Other species of dung beetle have been studied to thrive in agricultural over wilderness environments, and it is likely a similar story for the Dor. But with farming taking a turn towards the industrial in pursuit of higher yields and gorging profits, dung beetles are suffering in its toxic wake. Intensive farming methods, habitat destruction and livestock veterinary chemicals all contribute to dung beetle decline.
Whilst dung beetles help reduce the threat of parasites, they are victims of parasite-treating medicines, in turn helping the spread of parasites and demanding the use of more chemicals that will further harm the beetles. Such unintended yet destructive consequences are par for the agricultural course, and are laid open by the Dor beetles in the bottle. And so here the Dor beetles reveal what could be a major player in our plastics problem. Agriculture; that which has given them space to blossom. And more specifically, inorganic, industrial agriculture – which is now making them wither.
The emblematic presence of the Dor beetles – which may not have occurred had the Moors not been transformed into agricultural land – helps trace the roots of what caused this particular group to perish. Namely, the act of littering in a supposed pastoral idyll. By finding the Dor beetle, and its life giveth and taketh away relationship with animal agriculture, we can start to see the pastoral illusion cast over a countryside falsely perceived as pristine, and the effect this may have on the public psychology to litter at large.
Gregory Bateson transformed the ecological community when he let loose the idea of an ‘ecology of mind’. In addressing the multiplying disasters of a mounting ecological crisis, Bateson argued that solving the problem went beyond plaster-sticking initiatives of a practical nature, such as renewables or recycling. Although these are important, what is more pressing is a revolution in the way we first think, not do. Humans in industrialised nations had to learn to think ecologically, and radically transform deeply-embedded beliefs that open the floodgates for rampant, destructive and irreversible exploitation of nonhuman nature.
This is revealed in our handling of plastics. Indeed, one of the infinite horsemen of our eco-apocalypse is plastic, swinging its single-use sword without worry or discrimination. With microplastics now literally blowing in the wind, and harmful traces found in every marine mammal surveyed in the UK, we’re seeing little in the way of answers. Although the issue has in no way gone unnoticed, with a ban on microbeads and much empty rhetoric from politicians, clutching at plastic straws is often in lieu of a real solution.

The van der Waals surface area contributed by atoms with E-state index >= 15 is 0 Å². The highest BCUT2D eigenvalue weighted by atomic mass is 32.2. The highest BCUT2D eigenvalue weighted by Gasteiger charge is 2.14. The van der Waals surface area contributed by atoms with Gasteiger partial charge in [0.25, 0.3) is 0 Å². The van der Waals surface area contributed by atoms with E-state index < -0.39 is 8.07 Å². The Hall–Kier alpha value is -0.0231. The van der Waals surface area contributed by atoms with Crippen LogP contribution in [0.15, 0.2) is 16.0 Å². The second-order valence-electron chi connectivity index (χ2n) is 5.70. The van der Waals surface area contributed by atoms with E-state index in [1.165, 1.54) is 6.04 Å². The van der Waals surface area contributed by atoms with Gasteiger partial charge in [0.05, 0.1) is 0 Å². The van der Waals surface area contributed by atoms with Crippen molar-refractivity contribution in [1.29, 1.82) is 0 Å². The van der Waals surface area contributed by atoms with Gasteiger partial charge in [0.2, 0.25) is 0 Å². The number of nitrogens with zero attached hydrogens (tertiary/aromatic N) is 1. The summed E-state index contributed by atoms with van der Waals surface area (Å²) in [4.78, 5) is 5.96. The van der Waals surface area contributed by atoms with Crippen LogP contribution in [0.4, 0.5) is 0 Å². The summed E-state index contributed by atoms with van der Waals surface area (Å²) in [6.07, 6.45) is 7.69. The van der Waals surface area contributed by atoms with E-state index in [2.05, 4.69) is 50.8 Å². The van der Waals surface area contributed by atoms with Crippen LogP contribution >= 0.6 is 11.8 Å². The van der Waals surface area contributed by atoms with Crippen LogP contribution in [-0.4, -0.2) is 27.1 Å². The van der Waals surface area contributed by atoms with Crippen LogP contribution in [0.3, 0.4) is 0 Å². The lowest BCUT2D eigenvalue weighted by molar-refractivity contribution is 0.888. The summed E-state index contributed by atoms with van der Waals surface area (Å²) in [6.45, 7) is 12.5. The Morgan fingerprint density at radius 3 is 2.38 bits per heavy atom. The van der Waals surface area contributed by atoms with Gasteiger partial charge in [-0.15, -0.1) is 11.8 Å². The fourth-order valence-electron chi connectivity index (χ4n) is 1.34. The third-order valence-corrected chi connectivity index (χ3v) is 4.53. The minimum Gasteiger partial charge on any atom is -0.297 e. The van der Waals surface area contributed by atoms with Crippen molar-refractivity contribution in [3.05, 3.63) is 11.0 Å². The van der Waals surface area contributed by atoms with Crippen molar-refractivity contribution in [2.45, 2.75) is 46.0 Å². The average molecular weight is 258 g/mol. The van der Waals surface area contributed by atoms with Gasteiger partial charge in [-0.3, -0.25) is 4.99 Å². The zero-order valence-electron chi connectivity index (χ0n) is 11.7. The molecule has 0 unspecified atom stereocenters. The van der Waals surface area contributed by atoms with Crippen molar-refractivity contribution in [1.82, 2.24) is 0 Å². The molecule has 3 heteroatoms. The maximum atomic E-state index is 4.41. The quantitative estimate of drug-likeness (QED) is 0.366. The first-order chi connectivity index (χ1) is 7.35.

As plastic wreaks undeniably fatal havoc, its production and consumption persists, in what is a facepalm of priorities and confirmation of Bateson’s theory. Somewhere, deep in the recesses of our industrialised minds, we won’t put the brakes on the cancer-spreading, species-slaughtering, dung- beetle-trapping production of plastic.
With profit as a priority for big businesses – coupled with convenience for the individual – plastics as an unshakeable pillar takes hold in our values. Believing in the freedom to consume without consequence, or profit to the point of destruction, we treat the nonhuman as a resource to facilitate these goals and bear the multi-nefarious burdens that result – plastic pollution included.
However, the belief of nonhuman nature as an exploitable resource for the advancement of human culture didn’t appear from the mists of ecological nowhere. These core (yet often subconscious) beliefs affecting outward actions are known as root metaphors, and can arise in a variety of ways. For instance, Christianity, with its saloon-spitting attitude of ‘dominion’ over nonhumans is often decried as helping the spread of human-selfishness in the West. But of course, Christianity hasn’t existed since the dawn of human development – yet something else has. Agriculture.